It is also something that Coulson LJ said more recently in John Doyle Construction Ltd (In Liquidation) v Erith Contractors Ltd, when he noted that adjudication “has generally been regarded as a great success”. He went on:

“It is one of the reasons why, speaking personally, I rather cavil at the suggestion that construction adjudication is somehow ‘just a part of ADR’. In my view, that damns it with faint praise. In reality, it is the only system of compulsory dispute resolution of which I am aware which requires a decision by a specialist professional within 28 days, backed up by a specialist court enforcement scheme which (subject to jurisdiction and natural justice issues only) provides a judgment within weeks thereafter. It is not an alternative to anything; for most construction disputes, it is the only game in town.”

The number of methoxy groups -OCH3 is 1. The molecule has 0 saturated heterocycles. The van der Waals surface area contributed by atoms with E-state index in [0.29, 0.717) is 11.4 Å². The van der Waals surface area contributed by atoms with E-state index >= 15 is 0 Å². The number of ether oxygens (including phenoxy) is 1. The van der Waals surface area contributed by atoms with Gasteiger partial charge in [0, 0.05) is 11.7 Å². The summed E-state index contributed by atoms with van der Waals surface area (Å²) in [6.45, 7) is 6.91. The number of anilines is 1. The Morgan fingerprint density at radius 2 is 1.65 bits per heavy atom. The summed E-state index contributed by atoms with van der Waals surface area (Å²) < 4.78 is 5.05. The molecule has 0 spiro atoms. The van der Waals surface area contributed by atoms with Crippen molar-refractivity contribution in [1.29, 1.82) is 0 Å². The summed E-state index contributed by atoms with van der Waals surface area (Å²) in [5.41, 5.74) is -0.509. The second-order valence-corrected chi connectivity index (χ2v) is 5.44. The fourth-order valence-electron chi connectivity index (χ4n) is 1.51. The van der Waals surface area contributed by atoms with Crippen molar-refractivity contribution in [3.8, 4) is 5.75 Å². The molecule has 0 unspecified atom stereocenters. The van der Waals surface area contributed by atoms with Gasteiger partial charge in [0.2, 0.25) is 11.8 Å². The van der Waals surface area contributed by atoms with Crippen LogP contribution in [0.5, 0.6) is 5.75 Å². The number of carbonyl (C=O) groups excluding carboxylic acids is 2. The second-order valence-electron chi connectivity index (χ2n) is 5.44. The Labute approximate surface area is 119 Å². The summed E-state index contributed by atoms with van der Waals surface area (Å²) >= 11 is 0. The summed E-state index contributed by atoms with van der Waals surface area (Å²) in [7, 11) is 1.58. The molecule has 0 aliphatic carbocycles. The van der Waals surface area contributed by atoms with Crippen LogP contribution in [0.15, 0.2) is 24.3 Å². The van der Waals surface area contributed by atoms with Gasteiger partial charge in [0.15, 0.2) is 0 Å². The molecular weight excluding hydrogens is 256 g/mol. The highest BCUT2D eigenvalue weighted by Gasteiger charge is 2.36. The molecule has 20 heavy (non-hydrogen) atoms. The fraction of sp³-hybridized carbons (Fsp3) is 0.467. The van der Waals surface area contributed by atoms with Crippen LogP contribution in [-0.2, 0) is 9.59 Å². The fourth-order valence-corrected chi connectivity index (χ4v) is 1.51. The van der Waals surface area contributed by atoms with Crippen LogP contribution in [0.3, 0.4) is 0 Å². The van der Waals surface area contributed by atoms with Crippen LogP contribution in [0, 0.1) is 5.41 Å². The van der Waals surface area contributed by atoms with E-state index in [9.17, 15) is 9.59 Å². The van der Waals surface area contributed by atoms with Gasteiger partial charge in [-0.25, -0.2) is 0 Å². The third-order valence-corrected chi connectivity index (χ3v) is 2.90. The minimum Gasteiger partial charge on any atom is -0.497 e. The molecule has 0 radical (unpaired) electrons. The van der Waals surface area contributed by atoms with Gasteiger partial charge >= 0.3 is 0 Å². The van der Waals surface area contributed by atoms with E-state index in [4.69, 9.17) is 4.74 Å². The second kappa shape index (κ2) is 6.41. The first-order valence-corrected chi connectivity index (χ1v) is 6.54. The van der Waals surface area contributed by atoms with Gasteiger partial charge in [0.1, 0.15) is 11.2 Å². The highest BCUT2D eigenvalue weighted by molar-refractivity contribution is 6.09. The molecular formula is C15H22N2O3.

It has been a great successful and, as an adjudicator, I would say there are, in essence, two types of disputes that are referred to adjudication – those which readily lend themselves to a 28-day process and those that don’t. In complex cases, the requirement for speed is subordinate to the principles of natural justice, with the adjudicator being given the ultimate say in whether or not to proceed if they deem the dispute incapable of being fairly decided within the time period agreed to.

Judgments like this also remind me that we have still not seen a reported case of a dispute being too large, too complicated or raised too late for adjudication. The NEC contract effectively forces the parties’ hand to adjudicate prior to litigation/arbitration unless they agree otherwise but, as we see so often, by the time a dispute arises the parties rarely agree on anything!